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Proposal Calls For New Strategies On Autism

This article is more than 5 years old.

A bill that would establish a state autism commission and proposes other strategies for addressing the needs of the growing number of children diagnosed with the disorder is expected to come up for a vote in the Massachusetts House of Representatives this week.

The measure unveiled by House leaders on Monday calls for the development of a training program to help school districts and teachers educate students with autism with the goal of keeping as many children as possible in regular classrooms with individualized attention.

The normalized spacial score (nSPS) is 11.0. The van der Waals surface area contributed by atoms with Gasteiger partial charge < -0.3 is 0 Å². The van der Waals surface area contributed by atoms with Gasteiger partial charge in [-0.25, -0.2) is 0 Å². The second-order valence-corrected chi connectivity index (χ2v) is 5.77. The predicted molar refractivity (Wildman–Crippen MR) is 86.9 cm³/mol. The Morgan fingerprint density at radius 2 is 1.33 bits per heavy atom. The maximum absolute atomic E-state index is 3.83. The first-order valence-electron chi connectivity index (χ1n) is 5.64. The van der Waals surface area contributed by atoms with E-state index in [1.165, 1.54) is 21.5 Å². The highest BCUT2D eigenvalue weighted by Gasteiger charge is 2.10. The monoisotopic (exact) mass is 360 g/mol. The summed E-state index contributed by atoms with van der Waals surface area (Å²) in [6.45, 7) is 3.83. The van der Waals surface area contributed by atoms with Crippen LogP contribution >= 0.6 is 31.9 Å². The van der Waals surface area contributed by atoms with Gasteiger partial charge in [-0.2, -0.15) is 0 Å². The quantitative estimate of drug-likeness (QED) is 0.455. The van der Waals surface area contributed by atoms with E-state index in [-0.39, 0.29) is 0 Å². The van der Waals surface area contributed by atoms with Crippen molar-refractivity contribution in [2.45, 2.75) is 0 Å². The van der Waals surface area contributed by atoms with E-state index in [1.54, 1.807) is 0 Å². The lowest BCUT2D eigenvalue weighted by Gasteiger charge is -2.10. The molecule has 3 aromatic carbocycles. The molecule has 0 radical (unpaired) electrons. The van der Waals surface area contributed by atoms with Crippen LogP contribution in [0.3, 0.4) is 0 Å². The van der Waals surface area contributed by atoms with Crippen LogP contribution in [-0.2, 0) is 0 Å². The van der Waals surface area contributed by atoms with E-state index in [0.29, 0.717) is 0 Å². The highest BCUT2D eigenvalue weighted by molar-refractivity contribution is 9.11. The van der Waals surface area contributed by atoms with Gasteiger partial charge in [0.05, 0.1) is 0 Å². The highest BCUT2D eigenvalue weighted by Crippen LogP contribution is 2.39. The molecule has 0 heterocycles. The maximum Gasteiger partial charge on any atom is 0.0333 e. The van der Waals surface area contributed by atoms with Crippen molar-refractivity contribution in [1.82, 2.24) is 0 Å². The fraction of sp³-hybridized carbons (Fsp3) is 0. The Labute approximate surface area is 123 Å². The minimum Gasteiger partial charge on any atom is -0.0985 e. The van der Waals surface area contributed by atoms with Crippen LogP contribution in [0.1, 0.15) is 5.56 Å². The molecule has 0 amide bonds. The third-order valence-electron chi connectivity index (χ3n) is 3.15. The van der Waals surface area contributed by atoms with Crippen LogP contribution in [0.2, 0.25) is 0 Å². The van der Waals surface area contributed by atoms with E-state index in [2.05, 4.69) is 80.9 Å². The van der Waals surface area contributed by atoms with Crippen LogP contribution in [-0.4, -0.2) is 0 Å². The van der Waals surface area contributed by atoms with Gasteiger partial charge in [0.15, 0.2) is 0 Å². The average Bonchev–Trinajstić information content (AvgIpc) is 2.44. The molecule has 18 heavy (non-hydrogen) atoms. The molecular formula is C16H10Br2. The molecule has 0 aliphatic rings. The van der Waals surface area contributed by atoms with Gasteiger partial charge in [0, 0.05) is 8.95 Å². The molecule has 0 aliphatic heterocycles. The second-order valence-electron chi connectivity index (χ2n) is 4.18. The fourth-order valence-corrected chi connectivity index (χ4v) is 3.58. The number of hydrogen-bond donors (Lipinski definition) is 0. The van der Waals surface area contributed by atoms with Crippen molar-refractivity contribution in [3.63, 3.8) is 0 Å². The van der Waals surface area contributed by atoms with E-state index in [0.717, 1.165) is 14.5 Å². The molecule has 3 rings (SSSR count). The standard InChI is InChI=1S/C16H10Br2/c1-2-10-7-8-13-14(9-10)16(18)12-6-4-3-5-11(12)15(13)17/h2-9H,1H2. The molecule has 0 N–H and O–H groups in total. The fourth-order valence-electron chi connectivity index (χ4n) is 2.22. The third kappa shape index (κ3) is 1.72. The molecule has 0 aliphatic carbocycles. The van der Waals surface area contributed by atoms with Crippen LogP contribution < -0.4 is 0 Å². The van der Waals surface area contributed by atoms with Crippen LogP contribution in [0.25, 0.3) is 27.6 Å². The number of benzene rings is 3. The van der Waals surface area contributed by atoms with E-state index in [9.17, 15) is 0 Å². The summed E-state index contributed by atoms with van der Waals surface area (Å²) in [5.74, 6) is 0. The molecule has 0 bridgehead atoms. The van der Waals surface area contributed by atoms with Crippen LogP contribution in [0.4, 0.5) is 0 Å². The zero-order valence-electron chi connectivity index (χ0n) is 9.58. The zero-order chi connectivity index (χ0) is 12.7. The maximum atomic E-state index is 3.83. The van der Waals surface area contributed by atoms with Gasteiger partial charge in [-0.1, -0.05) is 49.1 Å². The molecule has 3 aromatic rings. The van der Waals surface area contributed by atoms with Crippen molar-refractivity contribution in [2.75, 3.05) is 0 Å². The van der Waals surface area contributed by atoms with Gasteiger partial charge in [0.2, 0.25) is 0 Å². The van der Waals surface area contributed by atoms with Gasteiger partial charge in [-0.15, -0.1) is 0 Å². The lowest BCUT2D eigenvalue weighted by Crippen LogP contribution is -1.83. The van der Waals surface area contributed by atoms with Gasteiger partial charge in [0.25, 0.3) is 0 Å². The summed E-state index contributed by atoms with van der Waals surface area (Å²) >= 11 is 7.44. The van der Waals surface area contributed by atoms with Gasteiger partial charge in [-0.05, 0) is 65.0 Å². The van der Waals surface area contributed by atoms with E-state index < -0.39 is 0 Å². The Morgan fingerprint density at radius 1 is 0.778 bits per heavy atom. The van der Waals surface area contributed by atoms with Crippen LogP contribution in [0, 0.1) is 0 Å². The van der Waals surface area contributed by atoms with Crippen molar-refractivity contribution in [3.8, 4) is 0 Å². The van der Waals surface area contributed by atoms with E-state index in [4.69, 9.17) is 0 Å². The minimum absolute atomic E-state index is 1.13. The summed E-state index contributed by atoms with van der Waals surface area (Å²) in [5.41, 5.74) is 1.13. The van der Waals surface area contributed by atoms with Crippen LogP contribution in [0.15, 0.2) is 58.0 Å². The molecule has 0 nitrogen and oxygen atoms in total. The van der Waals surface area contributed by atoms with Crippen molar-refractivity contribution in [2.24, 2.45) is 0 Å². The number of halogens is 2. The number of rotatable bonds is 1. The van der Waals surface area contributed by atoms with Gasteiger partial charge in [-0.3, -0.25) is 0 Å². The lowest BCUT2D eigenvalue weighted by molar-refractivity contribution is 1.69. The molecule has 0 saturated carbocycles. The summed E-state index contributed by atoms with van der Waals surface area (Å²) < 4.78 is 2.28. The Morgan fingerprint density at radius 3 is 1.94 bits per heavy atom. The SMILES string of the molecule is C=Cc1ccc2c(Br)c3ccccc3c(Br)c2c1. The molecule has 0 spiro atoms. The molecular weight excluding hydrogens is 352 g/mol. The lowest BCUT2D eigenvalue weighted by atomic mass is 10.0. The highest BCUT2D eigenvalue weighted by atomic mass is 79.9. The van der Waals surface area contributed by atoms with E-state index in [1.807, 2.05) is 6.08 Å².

The bill would create a permanent state commission to monitor the new programs and make additional recommendations.

"I believe this bill is the next, crucial step to make Massachusetts the leader in caring for residents confronting autism," House Speaker Robert DeLeo, D-Worcester, said in a statement.

The proposal, tentatively scheduled for debate on Wednesday, would also allow families of children with autism spectrum disorder and other conditions to put money aside in tax-exempt savings accounts to help cover long-term expenses such as education, medical care, housing and job training.

The legislation would also expand eligibility for IQ-based state programs designed for adults with autism.

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